The Ontario government announced details of a new Inclusionary Zoning framework as part of a draft regulation that would give municipalities the ability to require the inclusion of government mandated affordable housing units in new development projects.
The Ontario Home Builders Association (OHBA), which represents the residential development community, indicates it is mostly, but not totally, satisfied with the regulatory wording.
“Creating more government mandated affordable housing units should not come at the expense of housing affordability,” OHBA CEO Joe Vaccaro said in a statement.
“OHBA has been supportive of a partnership model where the costs of delivering mandated units are shared via a partnership model between government and the industry. The proposed framework announced by the province recognizes that in order for our industry to come to the table and build affordable units, there has to be a package of offsets and incentives, such as waiving or reducing development charges, parking requirements or cash-in-lieu of parkland fees for inclusionary zoning to be successful.”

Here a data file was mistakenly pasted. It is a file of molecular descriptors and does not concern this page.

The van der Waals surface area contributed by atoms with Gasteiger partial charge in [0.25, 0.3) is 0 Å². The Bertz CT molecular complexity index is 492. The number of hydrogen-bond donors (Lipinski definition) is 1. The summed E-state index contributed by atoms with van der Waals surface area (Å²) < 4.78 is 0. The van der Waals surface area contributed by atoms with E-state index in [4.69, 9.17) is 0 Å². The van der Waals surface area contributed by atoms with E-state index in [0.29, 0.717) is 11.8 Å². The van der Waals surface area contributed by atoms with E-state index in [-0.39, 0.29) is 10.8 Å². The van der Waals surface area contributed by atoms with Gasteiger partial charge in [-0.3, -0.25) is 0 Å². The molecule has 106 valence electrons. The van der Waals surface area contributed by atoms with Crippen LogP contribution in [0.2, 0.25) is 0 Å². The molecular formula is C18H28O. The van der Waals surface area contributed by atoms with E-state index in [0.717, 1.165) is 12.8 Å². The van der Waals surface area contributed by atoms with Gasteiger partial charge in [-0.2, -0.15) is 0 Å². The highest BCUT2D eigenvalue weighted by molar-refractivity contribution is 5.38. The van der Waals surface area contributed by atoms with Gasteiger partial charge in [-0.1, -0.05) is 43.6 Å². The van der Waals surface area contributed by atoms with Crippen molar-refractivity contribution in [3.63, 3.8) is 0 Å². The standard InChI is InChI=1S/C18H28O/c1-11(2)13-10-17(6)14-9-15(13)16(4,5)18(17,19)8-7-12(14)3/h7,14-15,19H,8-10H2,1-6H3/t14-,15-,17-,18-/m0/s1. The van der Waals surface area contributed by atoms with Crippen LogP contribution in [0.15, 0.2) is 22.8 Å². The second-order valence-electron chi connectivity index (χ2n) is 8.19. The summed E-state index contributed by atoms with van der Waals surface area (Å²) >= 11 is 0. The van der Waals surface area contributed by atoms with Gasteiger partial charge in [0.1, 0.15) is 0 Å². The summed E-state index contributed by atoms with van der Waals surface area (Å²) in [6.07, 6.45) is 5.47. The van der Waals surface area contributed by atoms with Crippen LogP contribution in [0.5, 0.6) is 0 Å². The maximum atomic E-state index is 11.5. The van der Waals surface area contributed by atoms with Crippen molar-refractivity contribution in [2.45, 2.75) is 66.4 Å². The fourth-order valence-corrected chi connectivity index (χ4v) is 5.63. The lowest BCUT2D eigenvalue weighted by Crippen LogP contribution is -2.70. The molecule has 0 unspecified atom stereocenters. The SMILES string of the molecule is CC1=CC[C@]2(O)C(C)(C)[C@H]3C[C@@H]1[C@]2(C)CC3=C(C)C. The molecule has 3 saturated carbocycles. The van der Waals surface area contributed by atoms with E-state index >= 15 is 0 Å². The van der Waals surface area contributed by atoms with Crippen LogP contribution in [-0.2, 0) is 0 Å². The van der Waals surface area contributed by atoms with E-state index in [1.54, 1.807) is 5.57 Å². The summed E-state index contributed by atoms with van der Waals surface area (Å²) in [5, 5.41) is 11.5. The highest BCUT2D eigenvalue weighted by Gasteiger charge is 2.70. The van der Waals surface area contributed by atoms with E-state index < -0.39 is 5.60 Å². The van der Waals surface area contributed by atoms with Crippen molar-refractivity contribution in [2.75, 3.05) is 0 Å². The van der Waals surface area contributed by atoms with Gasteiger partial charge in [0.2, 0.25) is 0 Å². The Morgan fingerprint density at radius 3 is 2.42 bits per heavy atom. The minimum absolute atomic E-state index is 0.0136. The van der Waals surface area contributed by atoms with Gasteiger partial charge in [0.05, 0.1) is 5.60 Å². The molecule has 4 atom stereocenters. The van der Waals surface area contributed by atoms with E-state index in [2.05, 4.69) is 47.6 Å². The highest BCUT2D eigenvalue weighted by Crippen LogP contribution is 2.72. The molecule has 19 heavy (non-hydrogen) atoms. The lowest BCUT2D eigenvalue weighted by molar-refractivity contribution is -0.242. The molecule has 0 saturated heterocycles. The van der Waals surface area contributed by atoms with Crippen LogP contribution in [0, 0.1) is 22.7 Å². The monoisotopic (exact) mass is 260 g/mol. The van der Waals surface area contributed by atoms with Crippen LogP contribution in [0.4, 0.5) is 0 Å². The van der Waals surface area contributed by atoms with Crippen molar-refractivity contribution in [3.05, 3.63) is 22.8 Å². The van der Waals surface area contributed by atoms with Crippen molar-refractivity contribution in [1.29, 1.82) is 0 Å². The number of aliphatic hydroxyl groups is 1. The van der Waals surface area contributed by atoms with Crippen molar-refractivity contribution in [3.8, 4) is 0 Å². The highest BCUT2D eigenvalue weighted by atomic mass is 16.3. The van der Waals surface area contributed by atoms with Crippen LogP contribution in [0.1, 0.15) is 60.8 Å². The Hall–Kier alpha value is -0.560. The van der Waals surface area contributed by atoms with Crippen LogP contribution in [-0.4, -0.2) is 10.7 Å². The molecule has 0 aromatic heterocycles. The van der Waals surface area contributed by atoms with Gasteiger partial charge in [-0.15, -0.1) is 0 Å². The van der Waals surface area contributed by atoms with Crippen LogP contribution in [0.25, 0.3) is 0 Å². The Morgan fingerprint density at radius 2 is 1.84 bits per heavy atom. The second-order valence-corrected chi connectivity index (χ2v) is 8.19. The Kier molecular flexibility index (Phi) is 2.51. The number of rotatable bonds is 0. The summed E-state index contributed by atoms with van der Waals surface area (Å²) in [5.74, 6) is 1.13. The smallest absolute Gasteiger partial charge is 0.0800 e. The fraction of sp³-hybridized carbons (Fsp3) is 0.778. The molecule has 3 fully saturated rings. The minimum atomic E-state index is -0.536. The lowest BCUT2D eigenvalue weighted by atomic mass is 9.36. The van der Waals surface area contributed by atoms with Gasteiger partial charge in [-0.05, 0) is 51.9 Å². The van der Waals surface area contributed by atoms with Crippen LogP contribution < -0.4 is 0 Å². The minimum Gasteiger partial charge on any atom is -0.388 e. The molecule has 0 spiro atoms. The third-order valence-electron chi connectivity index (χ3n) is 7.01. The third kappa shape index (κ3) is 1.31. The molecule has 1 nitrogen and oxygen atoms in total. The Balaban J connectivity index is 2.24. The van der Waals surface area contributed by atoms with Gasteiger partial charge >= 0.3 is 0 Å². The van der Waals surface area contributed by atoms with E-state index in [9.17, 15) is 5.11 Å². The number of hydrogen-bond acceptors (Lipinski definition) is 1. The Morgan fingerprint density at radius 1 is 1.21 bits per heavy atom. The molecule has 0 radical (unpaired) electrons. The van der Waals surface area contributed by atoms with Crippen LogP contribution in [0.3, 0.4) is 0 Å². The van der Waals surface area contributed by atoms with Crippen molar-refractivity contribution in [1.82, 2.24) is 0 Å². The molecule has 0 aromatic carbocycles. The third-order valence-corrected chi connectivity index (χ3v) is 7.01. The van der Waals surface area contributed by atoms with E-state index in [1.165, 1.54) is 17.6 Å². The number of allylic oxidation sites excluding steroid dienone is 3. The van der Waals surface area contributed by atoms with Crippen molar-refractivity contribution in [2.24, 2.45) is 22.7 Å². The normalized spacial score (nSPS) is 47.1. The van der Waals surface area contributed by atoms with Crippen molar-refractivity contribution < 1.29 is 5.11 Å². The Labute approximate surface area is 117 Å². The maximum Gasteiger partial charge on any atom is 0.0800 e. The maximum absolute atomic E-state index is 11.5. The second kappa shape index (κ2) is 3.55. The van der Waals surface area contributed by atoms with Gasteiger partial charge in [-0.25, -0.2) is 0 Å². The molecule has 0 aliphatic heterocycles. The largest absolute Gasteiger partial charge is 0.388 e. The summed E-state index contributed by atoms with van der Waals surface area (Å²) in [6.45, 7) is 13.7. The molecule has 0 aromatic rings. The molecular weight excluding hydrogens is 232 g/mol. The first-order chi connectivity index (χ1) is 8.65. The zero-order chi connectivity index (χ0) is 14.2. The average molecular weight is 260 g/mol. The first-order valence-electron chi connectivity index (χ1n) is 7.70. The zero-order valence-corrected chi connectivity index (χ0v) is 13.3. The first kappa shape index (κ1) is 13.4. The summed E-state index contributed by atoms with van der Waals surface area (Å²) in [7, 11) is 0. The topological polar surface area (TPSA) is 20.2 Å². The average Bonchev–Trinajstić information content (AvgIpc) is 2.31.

Inclusionary Zoning is a planning tool used in American cities like New York City, San Francisco, Boston and Washington, and in all these jurisdictions there are financial and planning incentives to support the developments. Successful inclusionary programs in American cities provide planning and financial support to ensure affordable housing doesn’t undermine housing affordability for the market units.
“The proposed provincial framework is a partnership model, but we are disappointed that the framework falls short of an equal 50/50 sharing of the costs to build these government mandated units,” Vaccaro said.